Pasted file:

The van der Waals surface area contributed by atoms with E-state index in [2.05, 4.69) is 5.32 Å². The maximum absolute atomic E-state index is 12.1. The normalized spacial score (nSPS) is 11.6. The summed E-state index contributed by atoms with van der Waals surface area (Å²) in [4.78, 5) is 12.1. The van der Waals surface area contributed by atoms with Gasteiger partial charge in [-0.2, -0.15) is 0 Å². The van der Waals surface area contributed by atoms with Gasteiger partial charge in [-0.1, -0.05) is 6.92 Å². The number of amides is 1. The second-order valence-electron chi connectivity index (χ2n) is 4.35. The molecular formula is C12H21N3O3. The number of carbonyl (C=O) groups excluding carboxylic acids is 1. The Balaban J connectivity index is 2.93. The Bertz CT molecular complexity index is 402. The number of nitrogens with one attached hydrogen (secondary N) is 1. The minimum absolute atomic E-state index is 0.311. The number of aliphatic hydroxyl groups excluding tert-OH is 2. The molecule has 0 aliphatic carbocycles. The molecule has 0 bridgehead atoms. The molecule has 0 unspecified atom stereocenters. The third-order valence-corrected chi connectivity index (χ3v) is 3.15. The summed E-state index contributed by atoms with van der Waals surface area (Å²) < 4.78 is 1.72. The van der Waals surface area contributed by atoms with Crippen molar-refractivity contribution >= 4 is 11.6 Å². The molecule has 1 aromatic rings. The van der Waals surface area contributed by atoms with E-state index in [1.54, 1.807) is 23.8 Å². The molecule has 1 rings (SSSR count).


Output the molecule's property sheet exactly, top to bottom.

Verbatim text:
The van der Waals surface area contributed by atoms with E-state index in [2.05, 4.69) is 5.32 Å². The maximum absolute atomic E-state index is 12.1. The normalized spacial score (nSPS) is 11.6. The summed E-state index contributed by atoms with van der Waals surface area (Å²) in [4.78, 5) is 12.1. The van der Waals surface area contributed by atoms with Gasteiger partial charge in [-0.2, -0.15) is 0 Å². The van der Waals surface area contributed by atoms with Gasteiger partial charge in [-0.1, -0.05) is 6.92 Å². The number of amides is 1. The second-order valence-electron chi connectivity index (χ2n) is 4.35. The molecular formula is C12H21N3O3. The number of carbonyl (C=O) groups excluding carboxylic acids is 1. The Balaban J connectivity index is 2.93. The Bertz CT molecular complexity index is 402. The number of nitrogens with one attached hydrogen (secondary N) is 1. The minimum absolute atomic E-state index is 0.311. The number of aliphatic hydroxyl groups excluding tert-OH is 2. The molecule has 0 aliphatic carbocycles. The molecule has 0 bridgehead atoms. The molecule has 0 unspecified atom stereocenters. The third-order valence-corrected chi connectivity index (χ3v) is 3.15. The summed E-state index contributed by atoms with van der Waals surface area (Å²) < 4.78 is 1.72. The van der Waals surface area contributed by atoms with Crippen molar-refractivity contribution >= 4 is 11.6 Å². The molecule has 1 aromatic rings. The van der Waals surface area contributed by atoms with E-state index in [1.54, 1.807) is 23.8 Å². The molecule has 1 rings (SSSR count).